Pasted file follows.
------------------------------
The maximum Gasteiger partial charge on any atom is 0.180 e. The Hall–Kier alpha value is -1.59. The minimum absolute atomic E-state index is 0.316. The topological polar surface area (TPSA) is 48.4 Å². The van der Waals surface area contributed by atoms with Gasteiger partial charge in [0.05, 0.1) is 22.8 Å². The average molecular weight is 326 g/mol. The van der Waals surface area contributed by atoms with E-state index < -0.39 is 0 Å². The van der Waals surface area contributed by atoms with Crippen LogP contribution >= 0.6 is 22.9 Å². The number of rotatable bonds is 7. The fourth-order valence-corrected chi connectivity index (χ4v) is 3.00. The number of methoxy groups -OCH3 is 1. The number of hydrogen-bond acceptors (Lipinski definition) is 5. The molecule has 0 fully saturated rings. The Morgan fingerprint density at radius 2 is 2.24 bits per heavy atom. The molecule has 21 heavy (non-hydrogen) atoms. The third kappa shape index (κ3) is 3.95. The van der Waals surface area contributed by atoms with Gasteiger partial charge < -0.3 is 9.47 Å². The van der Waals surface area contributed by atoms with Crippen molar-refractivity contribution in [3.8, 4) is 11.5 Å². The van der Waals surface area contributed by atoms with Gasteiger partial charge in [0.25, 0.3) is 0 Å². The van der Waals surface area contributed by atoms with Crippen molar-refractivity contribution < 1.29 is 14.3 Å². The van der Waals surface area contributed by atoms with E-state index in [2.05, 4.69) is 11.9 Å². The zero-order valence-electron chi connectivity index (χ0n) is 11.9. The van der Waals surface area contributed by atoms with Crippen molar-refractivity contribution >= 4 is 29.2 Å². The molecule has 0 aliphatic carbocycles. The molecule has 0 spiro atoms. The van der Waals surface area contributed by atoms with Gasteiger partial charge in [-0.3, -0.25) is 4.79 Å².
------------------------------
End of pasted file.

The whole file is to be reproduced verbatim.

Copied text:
The maximum Gasteiger partial charge on any atom is 0.180 e. The Hall–Kier alpha value is -1.59. The minimum absolute atomic E-state index is 0.316. The topological polar surface area (TPSA) is 48.4 Å². The van der Waals surface area contributed by atoms with Gasteiger partial charge in [0.05, 0.1) is 22.8 Å². The average molecular weight is 326 g/mol. The van der Waals surface area contributed by atoms with E-state index < -0.39 is 0 Å². The van der Waals surface area contributed by atoms with Crippen LogP contribution >= 0.6 is 22.9 Å². The number of rotatable bonds is 7. The fourth-order valence-corrected chi connectivity index (χ4v) is 3.00. The number of methoxy groups -OCH3 is 1. The number of hydrogen-bond acceptors (Lipinski definition) is 5. The molecule has 0 fully saturated rings. The Morgan fingerprint density at radius 2 is 2.24 bits per heavy atom. The molecule has 21 heavy (non-hydrogen) atoms. The third kappa shape index (κ3) is 3.95. The van der Waals surface area contributed by atoms with Gasteiger partial charge < -0.3 is 9.47 Å². The van der Waals surface area contributed by atoms with Crippen molar-refractivity contribution in [3.8, 4) is 11.5 Å². The van der Waals surface area contributed by atoms with Gasteiger partial charge in [0.25, 0.3) is 0 Å². The van der Waals surface area contributed by atoms with Crippen molar-refractivity contribution < 1.29 is 14.3 Å². The van der Waals surface area contributed by atoms with E-state index in [2.05, 4.69) is 11.9 Å². The zero-order valence-electron chi connectivity index (χ0n) is 11.9. The van der Waals surface area contributed by atoms with Crippen molar-refractivity contribution >= 4 is 29.2 Å². The molecule has 0 aliphatic carbocycles. The molecule has 0 spiro atoms. The van der Waals surface area contributed by atoms with Gasteiger partial charge in [-0.3, -0.25) is 4.79 Å².